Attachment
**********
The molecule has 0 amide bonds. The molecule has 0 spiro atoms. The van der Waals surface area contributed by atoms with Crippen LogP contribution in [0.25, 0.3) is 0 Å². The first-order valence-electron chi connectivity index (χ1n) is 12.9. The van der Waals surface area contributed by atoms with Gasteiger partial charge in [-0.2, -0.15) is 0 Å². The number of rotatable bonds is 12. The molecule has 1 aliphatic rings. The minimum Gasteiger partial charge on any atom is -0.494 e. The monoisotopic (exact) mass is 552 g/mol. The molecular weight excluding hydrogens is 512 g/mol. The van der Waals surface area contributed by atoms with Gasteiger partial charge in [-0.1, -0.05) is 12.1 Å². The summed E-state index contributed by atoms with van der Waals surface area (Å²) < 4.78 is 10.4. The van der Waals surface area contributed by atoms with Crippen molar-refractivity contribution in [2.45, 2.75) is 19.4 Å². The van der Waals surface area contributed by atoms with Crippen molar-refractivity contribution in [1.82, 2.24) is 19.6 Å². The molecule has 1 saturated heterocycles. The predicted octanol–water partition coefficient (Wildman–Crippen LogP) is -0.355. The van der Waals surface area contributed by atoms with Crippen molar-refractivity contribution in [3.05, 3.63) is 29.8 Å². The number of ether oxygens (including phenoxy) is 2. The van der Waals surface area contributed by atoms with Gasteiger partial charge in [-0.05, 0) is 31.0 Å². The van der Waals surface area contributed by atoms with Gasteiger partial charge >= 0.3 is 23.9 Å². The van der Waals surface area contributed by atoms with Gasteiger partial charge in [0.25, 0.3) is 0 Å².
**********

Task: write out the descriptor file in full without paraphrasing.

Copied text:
The molecule has 0 amide bonds. The molecule has 0 spiro atoms. The van der Waals surface area contributed by atoms with Crippen LogP contribution in [0.25, 0.3) is 0 Å². The first-order valence-electron chi connectivity index (χ1n) is 12.9. The van der Waals surface area contributed by atoms with Gasteiger partial charge in [-0.2, -0.15) is 0 Å². The number of rotatable bonds is 12. The molecule has 1 aliphatic rings. The minimum Gasteiger partial charge on any atom is -0.494 e. The monoisotopic (exact) mass is 552 g/mol. The molecular weight excluding hydrogens is 512 g/mol. The van der Waals surface area contributed by atoms with Gasteiger partial charge in [-0.1, -0.05) is 12.1 Å². The summed E-state index contributed by atoms with van der Waals surface area (Å²) < 4.78 is 10.4. The van der Waals surface area contributed by atoms with Crippen molar-refractivity contribution in [2.45, 2.75) is 19.4 Å². The van der Waals surface area contributed by atoms with Crippen molar-refractivity contribution in [1.82, 2.24) is 19.6 Å². The molecule has 1 saturated heterocycles. The predicted octanol–water partition coefficient (Wildman–Crippen LogP) is -0.355. The van der Waals surface area contributed by atoms with Crippen molar-refractivity contribution in [3.05, 3.63) is 29.8 Å². The number of ether oxygens (including phenoxy) is 2. The van der Waals surface area contributed by atoms with Gasteiger partial charge in [-0.05, 0) is 31.0 Å². The van der Waals surface area contributed by atoms with Gasteiger partial charge >= 0.3 is 23.9 Å². The van der Waals surface area contributed by atoms with Gasteiger partial charge in [0.25, 0.3) is 0 Å².